Dota 2 is already one of the biggest video games and biggest eSports in the entire world. But it’s not everywhere, and, while many highly talented people are competing right now at the Dota 2 International tournament, many more are languishing in areas such as Kazakhstan where the infrastructure for Valve’s signature MOBA is absent.
If Almeo eSports has its way, Kazakhstan won’t be one of those for much longer. With a self-funded prize pool of $30,000, Almeo eSports has organized an open tournament to be held in his home country of Kazakhstan, called the Almeo eSports Cup for Dota 2. By partnering with various sponsors and contracting with other agencies, there will be no entrance fee, and any team that qualifies for the LAN finals will have their entire travel expenses covered, including airfare and hotel.
“We have everything ready, except the teams,” said Abilaykhan “Abi” Seksenbayev, development director at Almeo eSports.
Given that the tournament is open to all, anyone can register a five-man team on esports.kz, which ends on August 20th. After registration, and a quick confirmation by the Almeo eSports team to ensure that you’re not a bot, you’ll be ready to participate in the online qualifiers, which start on August 25th.There are 80 teams already registered, but more than 2,300 players. Seksenbayev said their forums are currently populated with so many incomplete teams looking for one or two more players in key positions. Sekensbayev and his team have been organizing smaller tournaments in Kazakhstan for several years now, and he truly believes they have genuinely talented, pro-level Dota 2 players in the country just waiting to break out. He personally knows 10 fully complete teams who just don’t have the organizational support required to jump to the next level.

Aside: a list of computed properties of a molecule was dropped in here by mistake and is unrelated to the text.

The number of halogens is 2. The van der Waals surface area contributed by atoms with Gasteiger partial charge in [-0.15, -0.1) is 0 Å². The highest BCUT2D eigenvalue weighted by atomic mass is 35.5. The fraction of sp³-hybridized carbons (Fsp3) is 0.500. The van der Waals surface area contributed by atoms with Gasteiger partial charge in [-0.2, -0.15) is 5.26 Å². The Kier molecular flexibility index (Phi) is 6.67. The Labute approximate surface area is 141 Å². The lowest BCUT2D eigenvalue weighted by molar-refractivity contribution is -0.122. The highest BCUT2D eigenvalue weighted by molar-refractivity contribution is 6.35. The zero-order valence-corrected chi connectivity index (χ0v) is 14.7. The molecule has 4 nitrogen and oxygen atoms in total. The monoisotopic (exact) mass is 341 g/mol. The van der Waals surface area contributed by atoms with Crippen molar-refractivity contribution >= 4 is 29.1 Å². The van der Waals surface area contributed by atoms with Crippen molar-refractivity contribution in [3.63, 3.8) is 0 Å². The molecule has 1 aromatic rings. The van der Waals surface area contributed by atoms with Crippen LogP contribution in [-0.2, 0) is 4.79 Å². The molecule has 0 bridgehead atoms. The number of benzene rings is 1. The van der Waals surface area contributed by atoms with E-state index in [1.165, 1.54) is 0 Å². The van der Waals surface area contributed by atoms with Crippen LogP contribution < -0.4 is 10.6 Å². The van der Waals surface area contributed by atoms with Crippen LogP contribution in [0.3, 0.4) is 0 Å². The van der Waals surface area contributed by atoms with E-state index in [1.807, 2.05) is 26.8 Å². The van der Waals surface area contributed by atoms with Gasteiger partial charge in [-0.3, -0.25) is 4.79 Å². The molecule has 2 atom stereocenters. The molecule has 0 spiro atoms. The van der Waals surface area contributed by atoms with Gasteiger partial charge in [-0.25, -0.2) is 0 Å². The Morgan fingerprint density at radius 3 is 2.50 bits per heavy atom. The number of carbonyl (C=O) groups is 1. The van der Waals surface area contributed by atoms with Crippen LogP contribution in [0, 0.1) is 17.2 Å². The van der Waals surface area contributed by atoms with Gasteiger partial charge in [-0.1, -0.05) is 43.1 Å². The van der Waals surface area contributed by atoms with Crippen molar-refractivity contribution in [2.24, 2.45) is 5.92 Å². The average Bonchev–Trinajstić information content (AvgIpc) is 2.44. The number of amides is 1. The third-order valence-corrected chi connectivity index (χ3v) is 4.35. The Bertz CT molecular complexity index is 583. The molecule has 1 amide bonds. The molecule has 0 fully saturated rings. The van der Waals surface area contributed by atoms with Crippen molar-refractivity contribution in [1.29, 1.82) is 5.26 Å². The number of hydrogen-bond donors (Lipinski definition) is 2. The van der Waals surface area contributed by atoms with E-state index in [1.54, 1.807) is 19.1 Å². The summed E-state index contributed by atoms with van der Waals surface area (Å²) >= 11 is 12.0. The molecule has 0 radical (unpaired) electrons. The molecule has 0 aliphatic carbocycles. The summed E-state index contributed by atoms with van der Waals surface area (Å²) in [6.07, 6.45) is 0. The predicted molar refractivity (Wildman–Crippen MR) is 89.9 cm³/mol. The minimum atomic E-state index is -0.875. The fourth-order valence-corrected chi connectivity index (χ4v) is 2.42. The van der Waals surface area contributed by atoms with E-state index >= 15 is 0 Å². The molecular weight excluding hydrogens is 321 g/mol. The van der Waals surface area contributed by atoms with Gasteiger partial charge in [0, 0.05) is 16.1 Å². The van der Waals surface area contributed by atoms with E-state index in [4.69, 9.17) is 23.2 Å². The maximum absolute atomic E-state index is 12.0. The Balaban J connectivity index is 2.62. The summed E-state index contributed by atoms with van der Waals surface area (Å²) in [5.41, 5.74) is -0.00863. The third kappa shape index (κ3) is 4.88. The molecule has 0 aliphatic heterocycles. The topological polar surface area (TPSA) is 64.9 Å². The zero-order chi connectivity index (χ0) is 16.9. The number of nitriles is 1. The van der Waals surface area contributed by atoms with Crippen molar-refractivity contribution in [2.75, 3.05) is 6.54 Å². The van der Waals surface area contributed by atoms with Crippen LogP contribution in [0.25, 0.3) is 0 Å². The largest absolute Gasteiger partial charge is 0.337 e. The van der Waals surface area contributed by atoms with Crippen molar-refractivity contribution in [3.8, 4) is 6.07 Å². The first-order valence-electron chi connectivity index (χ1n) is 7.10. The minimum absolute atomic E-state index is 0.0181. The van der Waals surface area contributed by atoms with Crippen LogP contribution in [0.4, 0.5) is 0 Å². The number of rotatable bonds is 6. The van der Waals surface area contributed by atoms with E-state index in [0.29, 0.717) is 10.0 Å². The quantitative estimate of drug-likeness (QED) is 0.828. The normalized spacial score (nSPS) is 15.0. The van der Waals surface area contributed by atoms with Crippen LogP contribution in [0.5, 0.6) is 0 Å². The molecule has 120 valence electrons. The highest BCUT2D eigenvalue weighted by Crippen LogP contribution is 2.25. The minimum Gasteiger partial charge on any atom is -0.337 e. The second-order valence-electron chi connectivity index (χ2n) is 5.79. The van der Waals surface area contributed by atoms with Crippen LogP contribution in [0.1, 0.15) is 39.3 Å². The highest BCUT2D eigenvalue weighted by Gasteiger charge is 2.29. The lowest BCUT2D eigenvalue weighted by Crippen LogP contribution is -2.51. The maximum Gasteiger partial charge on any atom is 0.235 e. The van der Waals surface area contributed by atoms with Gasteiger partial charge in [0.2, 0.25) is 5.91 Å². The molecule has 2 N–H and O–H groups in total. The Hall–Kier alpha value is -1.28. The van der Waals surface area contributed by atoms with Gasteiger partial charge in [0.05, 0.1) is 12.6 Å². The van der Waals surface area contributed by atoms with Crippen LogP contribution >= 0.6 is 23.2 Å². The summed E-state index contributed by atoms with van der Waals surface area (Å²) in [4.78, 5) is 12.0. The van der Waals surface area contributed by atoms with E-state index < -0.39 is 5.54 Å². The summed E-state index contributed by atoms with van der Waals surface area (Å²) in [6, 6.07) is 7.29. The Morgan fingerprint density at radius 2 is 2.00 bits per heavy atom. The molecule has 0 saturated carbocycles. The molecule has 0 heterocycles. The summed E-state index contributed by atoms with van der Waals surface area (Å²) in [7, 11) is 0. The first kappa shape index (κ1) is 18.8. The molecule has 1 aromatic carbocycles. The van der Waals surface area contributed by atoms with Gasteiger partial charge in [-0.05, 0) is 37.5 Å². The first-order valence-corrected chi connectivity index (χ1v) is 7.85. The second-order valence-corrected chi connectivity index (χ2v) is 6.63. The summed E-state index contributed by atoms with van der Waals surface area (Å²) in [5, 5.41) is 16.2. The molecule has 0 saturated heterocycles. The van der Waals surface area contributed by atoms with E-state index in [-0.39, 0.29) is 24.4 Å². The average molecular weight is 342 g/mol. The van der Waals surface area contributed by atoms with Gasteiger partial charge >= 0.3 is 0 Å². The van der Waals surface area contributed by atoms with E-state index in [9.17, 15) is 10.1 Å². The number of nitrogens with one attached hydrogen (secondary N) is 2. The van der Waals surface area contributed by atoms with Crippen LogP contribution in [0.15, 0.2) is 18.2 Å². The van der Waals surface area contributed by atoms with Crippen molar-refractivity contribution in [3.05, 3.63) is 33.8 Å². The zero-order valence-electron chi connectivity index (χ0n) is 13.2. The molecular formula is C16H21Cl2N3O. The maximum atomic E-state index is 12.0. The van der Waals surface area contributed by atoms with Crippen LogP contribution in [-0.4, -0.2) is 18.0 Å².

“The problem is, there are no high-quality tournaments in Kazakhstan so that teams can hone their skills and practice,” Seksenbayev said. “We have maybe three or four professional teams with sponsors, but the sponsors often cancel their contracts because the teams don’t show results. But are they gonna show results if there are no high-quality tournaments?”
Kazakhstan doesn’t have tournaments of The International’s caliber, but the Almeo Cup will go a long way.
Even if the sponsors do stay on, they might not cover travel because the tournaments are too small to provide a big enough return on investment, Seksenbayev said. He hopes this tournament will represent Kazakhstan’s potential and inspire more companies to invest in eSports events.Already, the Almeo eSports Cup will have relatively high production value. They have partnered with Starladder, who will provide broadcasters and panelists, including English, Russian and Chinese languages, with the hope that they could get Spanish-language broadcasters as well. The best part, Seksenbayev said, is that they won’t run into any travel visa issues that have been plaguing U.S.-based tournaments since popularization of eSports. This year, Kazakhstan is hosting an inter-governmental expo, so the government made it so anyone traveling to Kazakhstan and not staying for longer than 30 days only needs a passport.
AdmiralBulldog (far right) was denied access to the U.S. because of travel visa issues. That won’t be a problem with the Almeo Cup.
“One of my people got rejected three times for a U.S. visa,” Seksenbayev said. “So we won’t have to worry about that.”
Almeo eSports has ambitions beyond this tournament, and even beyond Dota 2. They’re hoping to host a Valve tournament once they’ve established themselves, and they want to break into other eSports, including Counter-Strike: Global Offensive, League of Legends, maybe Overwatch and many, many more.
For now, though, the goal of Almeo eSports is to show that they are serious and that Kazakhstan has high-quality Dota 2 players. With the online qualifiers right around the corner, they’re are inching ever closer to that goal.
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